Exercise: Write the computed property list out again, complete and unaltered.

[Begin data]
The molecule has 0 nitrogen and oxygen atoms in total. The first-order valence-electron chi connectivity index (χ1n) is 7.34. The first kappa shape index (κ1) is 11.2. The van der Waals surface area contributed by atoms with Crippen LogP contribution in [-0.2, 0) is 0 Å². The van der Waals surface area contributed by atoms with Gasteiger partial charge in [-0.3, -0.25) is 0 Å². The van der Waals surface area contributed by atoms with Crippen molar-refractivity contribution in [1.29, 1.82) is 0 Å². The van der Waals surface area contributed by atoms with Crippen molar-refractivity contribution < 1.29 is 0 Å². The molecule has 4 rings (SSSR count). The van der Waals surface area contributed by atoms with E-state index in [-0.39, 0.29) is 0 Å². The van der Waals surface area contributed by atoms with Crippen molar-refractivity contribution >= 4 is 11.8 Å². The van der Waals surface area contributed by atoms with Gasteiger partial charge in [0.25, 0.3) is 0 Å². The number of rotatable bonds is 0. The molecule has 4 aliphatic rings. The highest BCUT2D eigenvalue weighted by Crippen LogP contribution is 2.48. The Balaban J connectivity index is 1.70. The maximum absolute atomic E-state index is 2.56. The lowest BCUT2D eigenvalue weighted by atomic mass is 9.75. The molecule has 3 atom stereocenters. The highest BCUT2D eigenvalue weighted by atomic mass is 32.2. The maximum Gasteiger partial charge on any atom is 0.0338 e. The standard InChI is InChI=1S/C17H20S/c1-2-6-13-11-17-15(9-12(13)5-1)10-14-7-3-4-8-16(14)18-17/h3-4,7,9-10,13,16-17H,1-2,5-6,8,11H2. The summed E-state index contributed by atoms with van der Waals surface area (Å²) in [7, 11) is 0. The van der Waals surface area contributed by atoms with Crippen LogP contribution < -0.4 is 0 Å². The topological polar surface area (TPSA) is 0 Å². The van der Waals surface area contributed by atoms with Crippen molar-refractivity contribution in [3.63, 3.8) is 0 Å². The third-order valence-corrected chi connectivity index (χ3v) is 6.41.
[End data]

The molecule has 0 nitrogen and oxygen atoms in total. The first-order valence-electron chi connectivity index (χ1n) is 7.34. The first kappa shape index (κ1) is 11.2. The van der Waals surface area contributed by atoms with Crippen LogP contribution in [-0.2, 0) is 0 Å². The van der Waals surface area contributed by atoms with Gasteiger partial charge in [-0.3, -0.25) is 0 Å². The van der Waals surface area contributed by atoms with Crippen molar-refractivity contribution in [1.29, 1.82) is 0 Å². The van der Waals surface area contributed by atoms with Crippen molar-refractivity contribution < 1.29 is 0 Å². The molecule has 4 rings (SSSR count). The van der Waals surface area contributed by atoms with E-state index in [-0.39, 0.29) is 0 Å². The van der Waals surface area contributed by atoms with Crippen molar-refractivity contribution >= 4 is 11.8 Å². The van der Waals surface area contributed by atoms with Gasteiger partial charge in [0.25, 0.3) is 0 Å². The number of rotatable bonds is 0. The molecule has 4 aliphatic rings. The highest BCUT2D eigenvalue weighted by Crippen LogP contribution is 2.48. The Balaban J connectivity index is 1.70. The maximum absolute atomic E-state index is 2.56. The lowest BCUT2D eigenvalue weighted by atomic mass is 9.75. The molecule has 3 atom stereocenters. The highest BCUT2D eigenvalue weighted by atomic mass is 32.2. The maximum Gasteiger partial charge on any atom is 0.0338 e. The standard InChI is InChI=1S/C17H20S/c1-2-6-13-11-17-15(9-12(13)5-1)10-14-7-3-4-8-16(14)18-17/h3-4,7,9-10,13,16-17H,1-2,5-6,8,11H2. The summed E-state index contributed by atoms with van der Waals surface area (Å²) in [7, 11) is 0. The van der Waals surface area contributed by atoms with Crippen LogP contribution < -0.4 is 0 Å². The topological polar surface area (TPSA) is 0 Å². The van der Waals surface area contributed by atoms with Crippen molar-refractivity contribution in [3.63, 3.8) is 0 Å². The third-order valence-corrected chi connectivity index (χ3v) is 6.41.